Article Digital Health
29 May 2024

Digi tech Pharma & AI conference – the top 7 themes and takeaways

Post our sponsorship of Digi Tech Pharma & AI, we reflect on the themes, the topics and the talks from our two days at the conference and expo in Kensington.

Waracle was the proud premier sponsor of the 7th annual Digi-Tech Pharma & AI 2024 conference and expo held at the London Hilton Kensington on the 28th and 29th of May.

The conference brings together experts and thought leaders across the industry to explore the conference’s theme of ‘The emergence of Digital Technologies in the Pharmaceutical Industry’.

It was a fantastic event focused on the application of AI to deliver real-world value for patients and businesses. Bruce Hellman set the tone right from the off on day 1, telling us that the “pendulum has swung” in the industry from ‘talking about the tech’ to ‘talking about the business value’.

It was clear from listening to all of the fantastic speakers that we are undergoing a digital healthcare revolution. Digital technology, data, and artificial intelligence are being used to solve some long-standing industry challenges and provide a path to a future that promises accelerated innovations and a shortening of the timeframe to meet patients’ needs. We are in the age of personalised health and the rise of the healthcare consumer.

Here are our top 7 top themes and takeaways from the event:

1. AI for clinical documentation automation

AI and Gen AI were central topics for the conference. While many use cases were discussed, the one with the most evidence of tangible ROI was the automation of documentation processing and generation.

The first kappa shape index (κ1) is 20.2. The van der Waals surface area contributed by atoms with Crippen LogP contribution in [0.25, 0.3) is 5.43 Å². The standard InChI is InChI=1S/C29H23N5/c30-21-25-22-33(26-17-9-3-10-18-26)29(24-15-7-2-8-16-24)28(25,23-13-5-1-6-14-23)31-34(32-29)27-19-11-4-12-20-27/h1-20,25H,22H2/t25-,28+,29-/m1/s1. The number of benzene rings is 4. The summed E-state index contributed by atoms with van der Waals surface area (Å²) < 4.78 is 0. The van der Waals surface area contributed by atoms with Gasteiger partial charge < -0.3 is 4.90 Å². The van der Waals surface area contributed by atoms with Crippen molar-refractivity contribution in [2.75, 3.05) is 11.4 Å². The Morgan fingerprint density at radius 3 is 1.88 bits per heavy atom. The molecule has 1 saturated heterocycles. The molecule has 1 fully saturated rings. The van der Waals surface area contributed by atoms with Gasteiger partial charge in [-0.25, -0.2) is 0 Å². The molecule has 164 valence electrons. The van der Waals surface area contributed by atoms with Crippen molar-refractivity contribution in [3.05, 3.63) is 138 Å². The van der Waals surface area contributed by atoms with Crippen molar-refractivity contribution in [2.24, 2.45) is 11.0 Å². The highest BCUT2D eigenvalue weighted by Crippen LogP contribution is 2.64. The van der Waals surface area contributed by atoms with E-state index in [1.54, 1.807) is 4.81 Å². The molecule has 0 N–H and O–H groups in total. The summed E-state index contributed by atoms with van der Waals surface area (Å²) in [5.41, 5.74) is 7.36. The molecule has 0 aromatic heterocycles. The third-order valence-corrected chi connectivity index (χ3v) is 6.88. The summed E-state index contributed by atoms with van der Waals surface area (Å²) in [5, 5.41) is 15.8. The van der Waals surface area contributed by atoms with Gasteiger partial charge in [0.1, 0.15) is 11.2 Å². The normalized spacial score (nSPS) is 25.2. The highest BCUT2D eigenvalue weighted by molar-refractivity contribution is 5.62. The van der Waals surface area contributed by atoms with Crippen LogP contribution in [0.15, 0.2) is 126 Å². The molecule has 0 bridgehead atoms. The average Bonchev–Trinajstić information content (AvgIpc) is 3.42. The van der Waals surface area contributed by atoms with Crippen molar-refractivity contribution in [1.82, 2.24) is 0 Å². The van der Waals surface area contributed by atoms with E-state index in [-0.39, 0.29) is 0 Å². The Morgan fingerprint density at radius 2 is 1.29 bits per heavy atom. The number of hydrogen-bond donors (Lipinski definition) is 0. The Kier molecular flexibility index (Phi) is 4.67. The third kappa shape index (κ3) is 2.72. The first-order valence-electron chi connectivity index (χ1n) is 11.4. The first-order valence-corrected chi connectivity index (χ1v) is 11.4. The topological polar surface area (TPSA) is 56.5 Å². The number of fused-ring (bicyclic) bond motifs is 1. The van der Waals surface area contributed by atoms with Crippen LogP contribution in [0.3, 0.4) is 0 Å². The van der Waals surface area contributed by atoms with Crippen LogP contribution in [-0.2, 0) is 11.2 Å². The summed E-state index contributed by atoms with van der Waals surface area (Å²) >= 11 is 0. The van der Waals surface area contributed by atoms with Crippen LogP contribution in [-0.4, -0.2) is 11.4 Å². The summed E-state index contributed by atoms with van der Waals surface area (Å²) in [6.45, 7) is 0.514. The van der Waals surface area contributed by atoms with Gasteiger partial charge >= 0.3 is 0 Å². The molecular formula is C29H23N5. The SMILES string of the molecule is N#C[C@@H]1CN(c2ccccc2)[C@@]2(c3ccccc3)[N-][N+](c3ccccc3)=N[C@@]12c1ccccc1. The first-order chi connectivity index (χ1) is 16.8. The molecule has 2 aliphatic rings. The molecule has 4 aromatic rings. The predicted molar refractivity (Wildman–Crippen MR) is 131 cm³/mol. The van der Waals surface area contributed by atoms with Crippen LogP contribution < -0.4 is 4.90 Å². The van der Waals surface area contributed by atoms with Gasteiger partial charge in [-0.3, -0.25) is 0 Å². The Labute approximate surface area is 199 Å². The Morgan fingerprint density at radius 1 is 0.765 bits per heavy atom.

The real value of using AI / Gen AI to vastly reduce costs and increase speed in producing regulatory and clinical documentation was highlighted by several talks. Novo Nordisk (Louise Lind Skov and Waheed Jowiya) outlined the compelling ROI they have achieved with their Novoscribe system that reduced the time to produce clinical study reports from 90 days to a week, and the number of people needed for this process from 42 to just 3, all with a reduction in error rates.

Marcos Camara of Astellas Pharma Europe also touched on this in his talk, highlighting the high cost of content creation across areas such as scientific output, medical information requests, and product information and the role that AI and intelligent agents play in streamlining many of these processes.

Key takeaway:

Gen AI’s power to understand, summarise, and generate clinical & medical content and reports is proven to improve speed and quality. This is a very accessible use of Gen AI with a clear ROI and one that all Pharma should be looking at.

2. AI in drug discovery, development and personalised health

Hassan Abba at AstraZeneca talked about the company’s approach to using AI to develop new molecules and get therapies to patients faster. The company has compressed the timeframe for candidate drugs using AI from 3 years to 1 year.

We heard about the potential for AI in drug repurposing from Paul Agapow at GSK. This is still in the experimentation phase, but there is potential for AI to enable systematic drug repurposing at scale, which could effectively shortcut the process and vastly reduce the time needed to offer treatment to patients.